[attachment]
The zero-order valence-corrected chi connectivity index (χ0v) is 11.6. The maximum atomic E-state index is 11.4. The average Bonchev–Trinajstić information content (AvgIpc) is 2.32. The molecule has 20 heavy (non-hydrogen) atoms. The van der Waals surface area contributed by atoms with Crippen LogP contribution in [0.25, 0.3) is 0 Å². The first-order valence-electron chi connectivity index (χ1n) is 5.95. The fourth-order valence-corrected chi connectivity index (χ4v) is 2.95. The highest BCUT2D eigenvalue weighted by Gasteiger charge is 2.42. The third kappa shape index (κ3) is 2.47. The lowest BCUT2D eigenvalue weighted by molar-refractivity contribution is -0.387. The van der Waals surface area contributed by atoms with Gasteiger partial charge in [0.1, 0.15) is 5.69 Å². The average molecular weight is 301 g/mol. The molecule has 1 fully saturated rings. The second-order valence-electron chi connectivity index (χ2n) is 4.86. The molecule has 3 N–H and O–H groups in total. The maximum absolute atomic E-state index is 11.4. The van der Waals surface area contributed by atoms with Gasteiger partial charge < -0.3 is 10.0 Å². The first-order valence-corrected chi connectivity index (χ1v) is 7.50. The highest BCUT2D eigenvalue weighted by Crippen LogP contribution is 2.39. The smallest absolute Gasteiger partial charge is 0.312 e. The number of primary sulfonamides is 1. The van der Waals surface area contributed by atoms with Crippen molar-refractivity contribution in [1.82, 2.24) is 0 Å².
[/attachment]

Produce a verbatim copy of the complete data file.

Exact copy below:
The zero-order valence-corrected chi connectivity index (χ0v) is 11.6. The maximum atomic E-state index is 11.4. The average Bonchev–Trinajstić information content (AvgIpc) is 2.32. The molecule has 20 heavy (non-hydrogen) atoms. The van der Waals surface area contributed by atoms with Crippen LogP contribution in [0.25, 0.3) is 0 Å². The first-order valence-electron chi connectivity index (χ1n) is 5.95. The fourth-order valence-corrected chi connectivity index (χ4v) is 2.95. The highest BCUT2D eigenvalue weighted by Gasteiger charge is 2.42. The third kappa shape index (κ3) is 2.47. The lowest BCUT2D eigenvalue weighted by molar-refractivity contribution is -0.387. The van der Waals surface area contributed by atoms with Gasteiger partial charge in [0.1, 0.15) is 5.69 Å². The average molecular weight is 301 g/mol. The molecule has 1 fully saturated rings. The second-order valence-electron chi connectivity index (χ2n) is 4.86. The molecule has 3 N–H and O–H groups in total. The maximum absolute atomic E-state index is 11.4. The van der Waals surface area contributed by atoms with Gasteiger partial charge < -0.3 is 10.0 Å². The first-order valence-corrected chi connectivity index (χ1v) is 7.50. The highest BCUT2D eigenvalue weighted by Crippen LogP contribution is 2.39. The smallest absolute Gasteiger partial charge is 0.312 e. The number of primary sulfonamides is 1. The van der Waals surface area contributed by atoms with Crippen molar-refractivity contribution in [1.82, 2.24) is 0 Å².